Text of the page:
How exotic: Tropical plants in Cornwall

We asked some of the top gardens in Cornwall to reveal their favourite exotic plants. Here's what they said...

Enys Gardens
A plant that's very important to Enys Garden is the Chatham Island Forget-Me-Not, Myosotidium hortensia. A plant common to Chatham Island off New Zealand, it was first introduced into the UK at Enys at the end of the 19th century. It was definitely in the garden in 1901 as the gardener’s chronicle notes it. The plant is perennial with large glossy deeply veined leaves and its striking blue flowers are born in late spring/summer.

Lost Gardens of Heligan
The Cornus capitata, the Himalayan Flowering Dogwood, is one of our favourite plants because it highlights the importance placed on new plant introductions during the Georgian and Victorian eras and the pale yellow flowers and ‘lychee-esque’ fruit on these stunning trees create such a beautiful sight. Brought back from the lower slopes of the Himalayas, by 1832 the main drive to Heligan was lined with some 400 examples and gives a wonderful example of the fashion of the time in celebrating social status through horticulture.

Trewidden Garden
Butia capitata or Jelly Palm was most likely planted in the 1890’s and is registered as a Champion Tree as it is the largest example growing outside in the UK. Our plant at Trewidden never really flowers well as it’s just a little too cool in Cornwall but it is a very graceful specimen with pinnate curved, silvery green leaves. Native to South America it gets its name Jelly Palm because its red berries are used to make a conserve-like jelly.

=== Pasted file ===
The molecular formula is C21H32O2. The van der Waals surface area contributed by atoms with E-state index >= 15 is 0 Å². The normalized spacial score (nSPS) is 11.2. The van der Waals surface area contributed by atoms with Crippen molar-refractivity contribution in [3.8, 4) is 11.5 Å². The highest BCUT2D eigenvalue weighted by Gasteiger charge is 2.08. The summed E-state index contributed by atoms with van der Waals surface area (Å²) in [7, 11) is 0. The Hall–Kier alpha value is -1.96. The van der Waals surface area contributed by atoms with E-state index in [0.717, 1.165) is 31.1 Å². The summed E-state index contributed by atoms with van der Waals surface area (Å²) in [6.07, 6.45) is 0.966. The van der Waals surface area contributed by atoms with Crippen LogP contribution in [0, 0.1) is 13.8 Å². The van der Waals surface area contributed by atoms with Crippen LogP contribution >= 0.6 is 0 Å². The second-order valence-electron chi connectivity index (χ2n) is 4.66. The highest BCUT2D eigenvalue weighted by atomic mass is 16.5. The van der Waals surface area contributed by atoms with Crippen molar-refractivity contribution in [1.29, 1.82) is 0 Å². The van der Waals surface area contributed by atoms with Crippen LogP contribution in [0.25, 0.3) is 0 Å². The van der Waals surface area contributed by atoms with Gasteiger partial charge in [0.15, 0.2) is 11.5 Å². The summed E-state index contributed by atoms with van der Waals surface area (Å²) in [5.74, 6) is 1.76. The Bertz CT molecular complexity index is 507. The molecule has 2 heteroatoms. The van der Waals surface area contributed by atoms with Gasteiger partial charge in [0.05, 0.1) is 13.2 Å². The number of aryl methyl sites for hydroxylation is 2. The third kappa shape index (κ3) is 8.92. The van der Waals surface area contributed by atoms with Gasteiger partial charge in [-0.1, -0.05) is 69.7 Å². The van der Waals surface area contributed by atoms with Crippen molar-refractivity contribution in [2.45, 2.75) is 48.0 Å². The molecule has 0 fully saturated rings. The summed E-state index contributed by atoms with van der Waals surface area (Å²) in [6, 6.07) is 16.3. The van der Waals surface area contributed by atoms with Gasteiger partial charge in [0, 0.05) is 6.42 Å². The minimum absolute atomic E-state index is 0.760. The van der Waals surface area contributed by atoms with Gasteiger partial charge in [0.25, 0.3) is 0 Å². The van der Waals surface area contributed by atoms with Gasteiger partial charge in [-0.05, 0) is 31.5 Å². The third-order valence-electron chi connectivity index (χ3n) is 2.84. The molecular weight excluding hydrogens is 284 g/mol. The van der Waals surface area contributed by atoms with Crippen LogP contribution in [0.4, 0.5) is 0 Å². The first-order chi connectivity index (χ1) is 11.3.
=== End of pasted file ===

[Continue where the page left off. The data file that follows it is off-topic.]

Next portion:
Eden Project
One of our favorite plants is Camellia sinensis, the tea plant and at Eden we have around 600 bushes. The plant has its origins in southern Asia and tea is derived from its young shoots and leaves which we handpick in mid to late spring to give the first crop. Because Eden is an educational charity we feel this particular plant is a great example of the connection between plants and people.

Poppy Cottage Garden
Our favourite plant at Poppy Cottage is Dodonaea viscosa Purpurea, the Purple Hop bush. The plant was originally introduced into Cornwall from southern Australia but on the sheltered Roseland Peninsula it thrives in the mild climate and it’s an all round star. Its narrow bracts turn a stunning shade of purple in summer and bronze in winter which makes the foliage interesting at all times of the year.

Mount Edgcumbe House
In the Mount Edgcumbe garden you’ll find the Alibizia jublibrissian var rosea. More commonly known as the Persian Silk Tree, this wonderfully exotic species flourishes under Cornish skies and, now at the grand age of 30 something, has reached an impressive height of 15ft. More commonly found in areas as diverse as Iran and Japan, the tree has fernlike leaves and a pink fluffy flower head. At night and during periods of rain, the leaflets slowly close, bowing downward as if the tree were sleeping.

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